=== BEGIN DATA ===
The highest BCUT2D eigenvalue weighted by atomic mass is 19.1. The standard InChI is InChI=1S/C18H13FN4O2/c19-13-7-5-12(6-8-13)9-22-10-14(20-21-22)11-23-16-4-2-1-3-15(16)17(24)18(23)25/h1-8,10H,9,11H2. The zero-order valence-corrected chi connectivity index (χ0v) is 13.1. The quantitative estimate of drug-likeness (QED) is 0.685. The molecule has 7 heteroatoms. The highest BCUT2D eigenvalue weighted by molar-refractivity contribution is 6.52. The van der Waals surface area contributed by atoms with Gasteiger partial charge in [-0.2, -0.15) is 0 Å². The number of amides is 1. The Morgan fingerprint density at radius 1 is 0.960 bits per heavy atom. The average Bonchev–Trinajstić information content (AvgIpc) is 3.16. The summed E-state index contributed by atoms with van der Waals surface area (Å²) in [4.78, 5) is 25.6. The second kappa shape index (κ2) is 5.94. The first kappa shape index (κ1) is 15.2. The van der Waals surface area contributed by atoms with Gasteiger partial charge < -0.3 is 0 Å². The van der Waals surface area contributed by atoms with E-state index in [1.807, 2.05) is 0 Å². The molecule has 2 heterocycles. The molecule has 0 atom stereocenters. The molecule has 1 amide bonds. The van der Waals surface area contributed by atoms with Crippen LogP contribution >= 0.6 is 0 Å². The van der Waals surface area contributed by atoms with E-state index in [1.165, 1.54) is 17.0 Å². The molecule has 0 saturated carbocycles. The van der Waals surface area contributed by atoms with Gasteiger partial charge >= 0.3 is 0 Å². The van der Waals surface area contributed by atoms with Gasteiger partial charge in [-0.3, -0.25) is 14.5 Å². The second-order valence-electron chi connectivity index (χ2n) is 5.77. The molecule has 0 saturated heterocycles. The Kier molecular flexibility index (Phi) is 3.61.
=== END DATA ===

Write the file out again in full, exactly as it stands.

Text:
The highest BCUT2D eigenvalue weighted by atomic mass is 19.1. The standard InChI is InChI=1S/C18H13FN4O2/c19-13-7-5-12(6-8-13)9-22-10-14(20-21-22)11-23-16-4-2-1-3-15(16)17(24)18(23)25/h1-8,10H,9,11H2. The zero-order valence-corrected chi connectivity index (χ0v) is 13.1. The quantitative estimate of drug-likeness (QED) is 0.685. The molecule has 7 heteroatoms. The highest BCUT2D eigenvalue weighted by molar-refractivity contribution is 6.52. The van der Waals surface area contributed by atoms with Gasteiger partial charge in [-0.2, -0.15) is 0 Å². The number of amides is 1. The Morgan fingerprint density at radius 1 is 0.960 bits per heavy atom. The average Bonchev–Trinajstić information content (AvgIpc) is 3.16. The summed E-state index contributed by atoms with van der Waals surface area (Å²) in [4.78, 5) is 25.6. The second kappa shape index (κ2) is 5.94. The first kappa shape index (κ1) is 15.2. The van der Waals surface area contributed by atoms with Gasteiger partial charge < -0.3 is 0 Å². The van der Waals surface area contributed by atoms with E-state index in [1.807, 2.05) is 0 Å². The molecule has 2 heterocycles. The molecule has 0 atom stereocenters. The molecule has 1 amide bonds. The van der Waals surface area contributed by atoms with Crippen LogP contribution >= 0.6 is 0 Å². The van der Waals surface area contributed by atoms with E-state index in [1.165, 1.54) is 17.0 Å². The molecule has 0 saturated carbocycles. The van der Waals surface area contributed by atoms with Gasteiger partial charge >= 0.3 is 0 Å². The van der Waals surface area contributed by atoms with Gasteiger partial charge in [-0.3, -0.25) is 14.5 Å². The second-order valence-electron chi connectivity index (χ2n) is 5.77. The molecule has 0 saturated heterocycles. The Kier molecular flexibility index (Phi) is 3.61.